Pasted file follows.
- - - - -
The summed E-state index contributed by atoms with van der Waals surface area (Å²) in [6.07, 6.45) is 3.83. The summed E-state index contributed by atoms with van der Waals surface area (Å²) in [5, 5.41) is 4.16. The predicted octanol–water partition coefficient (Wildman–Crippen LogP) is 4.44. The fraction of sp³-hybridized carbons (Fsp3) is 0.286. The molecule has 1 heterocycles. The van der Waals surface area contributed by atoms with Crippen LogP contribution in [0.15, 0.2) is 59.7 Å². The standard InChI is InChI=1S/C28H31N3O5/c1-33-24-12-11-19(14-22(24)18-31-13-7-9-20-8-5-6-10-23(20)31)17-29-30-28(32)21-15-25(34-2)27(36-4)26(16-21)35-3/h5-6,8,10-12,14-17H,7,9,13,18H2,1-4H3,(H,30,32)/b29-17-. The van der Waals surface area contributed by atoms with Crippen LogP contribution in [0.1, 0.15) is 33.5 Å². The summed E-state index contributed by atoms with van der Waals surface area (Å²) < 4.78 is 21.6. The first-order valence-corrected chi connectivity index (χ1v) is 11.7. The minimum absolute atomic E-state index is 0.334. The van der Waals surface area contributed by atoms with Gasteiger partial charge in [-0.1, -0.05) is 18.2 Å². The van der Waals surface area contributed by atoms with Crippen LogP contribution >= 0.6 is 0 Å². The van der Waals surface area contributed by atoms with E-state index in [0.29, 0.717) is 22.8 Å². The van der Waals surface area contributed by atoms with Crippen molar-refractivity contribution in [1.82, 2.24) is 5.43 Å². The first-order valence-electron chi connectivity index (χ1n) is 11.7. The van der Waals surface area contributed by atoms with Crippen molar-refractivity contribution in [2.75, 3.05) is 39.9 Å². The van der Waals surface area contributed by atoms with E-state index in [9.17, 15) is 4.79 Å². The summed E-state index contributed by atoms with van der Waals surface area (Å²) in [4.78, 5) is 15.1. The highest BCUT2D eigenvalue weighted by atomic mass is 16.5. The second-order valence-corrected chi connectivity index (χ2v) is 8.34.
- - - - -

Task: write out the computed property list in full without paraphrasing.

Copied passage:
The summed E-state index contributed by atoms with van der Waals surface area (Å²) in [6.07, 6.45) is 3.83. The summed E-state index contributed by atoms with van der Waals surface area (Å²) in [5, 5.41) is 4.16. The predicted octanol–water partition coefficient (Wildman–Crippen LogP) is 4.44. The fraction of sp³-hybridized carbons (Fsp3) is 0.286. The molecule has 1 heterocycles. The van der Waals surface area contributed by atoms with Crippen LogP contribution in [0.15, 0.2) is 59.7 Å². The standard InChI is InChI=1S/C28H31N3O5/c1-33-24-12-11-19(14-22(24)18-31-13-7-9-20-8-5-6-10-23(20)31)17-29-30-28(32)21-15-25(34-2)27(36-4)26(16-21)35-3/h5-6,8,10-12,14-17H,7,9,13,18H2,1-4H3,(H,30,32)/b29-17-. The van der Waals surface area contributed by atoms with Crippen LogP contribution in [0.1, 0.15) is 33.5 Å². The summed E-state index contributed by atoms with van der Waals surface area (Å²) < 4.78 is 21.6. The first-order valence-corrected chi connectivity index (χ1v) is 11.7. The minimum absolute atomic E-state index is 0.334. The van der Waals surface area contributed by atoms with Gasteiger partial charge in [-0.1, -0.05) is 18.2 Å². The van der Waals surface area contributed by atoms with Crippen LogP contribution >= 0.6 is 0 Å². The van der Waals surface area contributed by atoms with E-state index in [0.29, 0.717) is 22.8 Å². The van der Waals surface area contributed by atoms with Crippen molar-refractivity contribution in [1.82, 2.24) is 5.43 Å². The first-order valence-electron chi connectivity index (χ1n) is 11.7. The van der Waals surface area contributed by atoms with Crippen molar-refractivity contribution in [2.75, 3.05) is 39.9 Å². The van der Waals surface area contributed by atoms with E-state index in [9.17, 15) is 4.79 Å². The summed E-state index contributed by atoms with van der Waals surface area (Å²) in [4.78, 5) is 15.1. The highest BCUT2D eigenvalue weighted by atomic mass is 16.5. The second-order valence-corrected chi connectivity index (χ2v) is 8.34.